About Telling a Cancer Patient How to Feel and What to Do

In Breast Cancer, Creating Happiness, Recent Posts by Barbara Jacoby

You, or someone you know, has just been given a cancer diagnosis and you find yourself in utter shock. You don’t know which way to turn with regard to your own emotions let alone how to interact with others in knowing what to say or what to do. As a patient, your thoughts immediately go to how did this happen, particularly if you have no family history for that cancer type and you start questioning what you did or didn’t do that caused you to get cancer. As someone close to another person who has been diagnosed with cancer, whether you have had cancer yourself or not, you find it very difficult to know exactly what to say and/or what to do. However, no patient should ever be told how they should feel or how they should be thinking or what they should be doing.

Each person has the right to decide what they wish to do with regard to their own life and if you truly love and care about that patient, you will respect the patients’ choices. Barbara Jacoby

Each cancer patient’s experience is as unique as their individual cancer and each cancer is as unique as a person’s fingerprints. This is the reason that a person’s actual cancer is tested in order to determine the best course of treatment. But, despite this information, it seems that some people find it acceptable to tell a cancer patient how they should feel and what they should do about anything and everything from deciding what should be their choices for treatment to how they should be feeling about just about anything associated with what the patient is facing and experiencing.

No one can ever know the personal experiences of a cancer patient, no matter whether you are or have been a patient yourself. From issues like the differences in pain tolerances in individuals to such a vast array of side effects to various medications and treatments, each person’s experience is different. Therefore, for another person to assess something like a pain level of someone else when we know that even a doctor is unable to do so is such a sad attack. To tell a patient that they should engage in the latest program or approach to their treatment without discussing it first with the patient’s medical team is beyond irresponsible. And even charging that if a patient had a better attitude or were a more positive thinker, they would not be in such pain or discomfort is so unfair. And taking it one step further, to accuse a patient of being responsible for their own cancer by challenging them on their lifestyle choices or lack of responsibility for not having been more proactive in their own health care is unforgivable.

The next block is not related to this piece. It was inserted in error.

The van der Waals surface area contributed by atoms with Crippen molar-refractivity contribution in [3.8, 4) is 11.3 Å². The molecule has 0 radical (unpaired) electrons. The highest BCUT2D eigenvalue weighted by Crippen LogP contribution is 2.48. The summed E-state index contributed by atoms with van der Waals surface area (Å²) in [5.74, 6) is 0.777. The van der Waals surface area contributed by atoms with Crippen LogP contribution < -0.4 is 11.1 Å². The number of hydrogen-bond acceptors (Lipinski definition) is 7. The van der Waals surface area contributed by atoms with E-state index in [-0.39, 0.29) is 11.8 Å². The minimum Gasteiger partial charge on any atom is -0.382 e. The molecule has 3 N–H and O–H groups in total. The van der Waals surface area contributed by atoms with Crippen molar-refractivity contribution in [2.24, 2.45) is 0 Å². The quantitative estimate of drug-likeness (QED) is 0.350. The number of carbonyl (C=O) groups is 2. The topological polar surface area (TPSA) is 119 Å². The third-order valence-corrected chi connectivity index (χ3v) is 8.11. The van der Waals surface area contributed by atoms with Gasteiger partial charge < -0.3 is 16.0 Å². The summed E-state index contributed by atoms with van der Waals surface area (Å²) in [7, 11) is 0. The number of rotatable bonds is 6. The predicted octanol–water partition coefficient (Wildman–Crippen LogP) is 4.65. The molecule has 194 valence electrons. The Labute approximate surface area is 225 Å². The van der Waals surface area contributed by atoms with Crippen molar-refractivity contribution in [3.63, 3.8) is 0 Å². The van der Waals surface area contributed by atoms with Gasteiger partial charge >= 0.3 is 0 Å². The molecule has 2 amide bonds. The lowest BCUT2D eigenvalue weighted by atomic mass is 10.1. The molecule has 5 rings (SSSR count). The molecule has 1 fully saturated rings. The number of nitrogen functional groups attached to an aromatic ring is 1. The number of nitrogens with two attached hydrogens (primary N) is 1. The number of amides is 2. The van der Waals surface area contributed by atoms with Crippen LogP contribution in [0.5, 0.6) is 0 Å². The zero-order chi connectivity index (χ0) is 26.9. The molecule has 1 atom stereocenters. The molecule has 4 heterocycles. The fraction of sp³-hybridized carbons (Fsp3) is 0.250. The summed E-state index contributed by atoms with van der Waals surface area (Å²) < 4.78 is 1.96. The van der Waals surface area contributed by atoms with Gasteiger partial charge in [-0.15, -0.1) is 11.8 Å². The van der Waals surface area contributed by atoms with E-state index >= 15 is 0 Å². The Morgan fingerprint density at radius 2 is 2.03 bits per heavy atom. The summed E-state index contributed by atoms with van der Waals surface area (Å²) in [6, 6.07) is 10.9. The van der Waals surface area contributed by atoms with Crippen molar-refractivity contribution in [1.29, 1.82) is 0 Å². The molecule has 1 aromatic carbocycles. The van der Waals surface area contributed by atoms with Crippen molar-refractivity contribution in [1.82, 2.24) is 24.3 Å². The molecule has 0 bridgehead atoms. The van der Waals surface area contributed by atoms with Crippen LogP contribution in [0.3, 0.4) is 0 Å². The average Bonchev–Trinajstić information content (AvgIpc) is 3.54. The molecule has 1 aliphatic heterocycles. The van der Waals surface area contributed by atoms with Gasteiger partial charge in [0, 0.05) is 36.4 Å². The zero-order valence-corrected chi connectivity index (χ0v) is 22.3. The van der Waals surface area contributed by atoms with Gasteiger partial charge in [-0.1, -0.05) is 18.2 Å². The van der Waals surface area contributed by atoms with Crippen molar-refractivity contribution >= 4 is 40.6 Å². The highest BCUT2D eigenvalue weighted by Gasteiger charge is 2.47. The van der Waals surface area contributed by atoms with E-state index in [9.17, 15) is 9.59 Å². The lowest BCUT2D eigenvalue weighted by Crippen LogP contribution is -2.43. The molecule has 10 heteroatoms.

And such disrespect of a cancer patient does not stop there. A person’s course of treatment should be set based upon the information that the patient’s medical team has gathered and after a doctor/patient discussion to arrive at a final decision. While a doctor will present a patient with various options for treatment along with medical recommendations from that doctor, it is ultimately the patient’s decision to make. No doctor can ever guarantee the outcome for a patient who undergoes any treatment and can only present the likelihood of how a particular course will have for the patient.

Whatever a patient decides needs to be respected by everyone in that patient’s life. Should a patient decide to forego, for example, a particular treatment like chemo, or to stop a treatment at any point, that choice should be allowed to be the patient’s choice alone. While we may on a very personal level want to have someone undergo anything and everything possible that might produce a positive outcome because we selfishly want them to be with us for as long as possible, it is not our decision. While I know a number of people who stopped treatment for any number of personal reasons, I also experienced my brother’s own fight to the end who died on the operating table of a heart attack during his 12th cancer-related surgery and I would never wish on anyone the pain with which he dealt during the last more than a year before his death.

It is my greatest hope that anyone dealing with either their own diagnosis or with someone who is making decisions regarding their own cancer treatment that the patient’s right to decide should reign. Each person has the right to decide what they wish to do with regard to their own life and if you truly love and care about that patient, you will respect the patients’ choices. Anything less is not acceptable and is fundamentally wrong on any level and perhaps one should stop and think how they would feel or react if someone were to tell them what they should do or assume that they have the right to make your choices.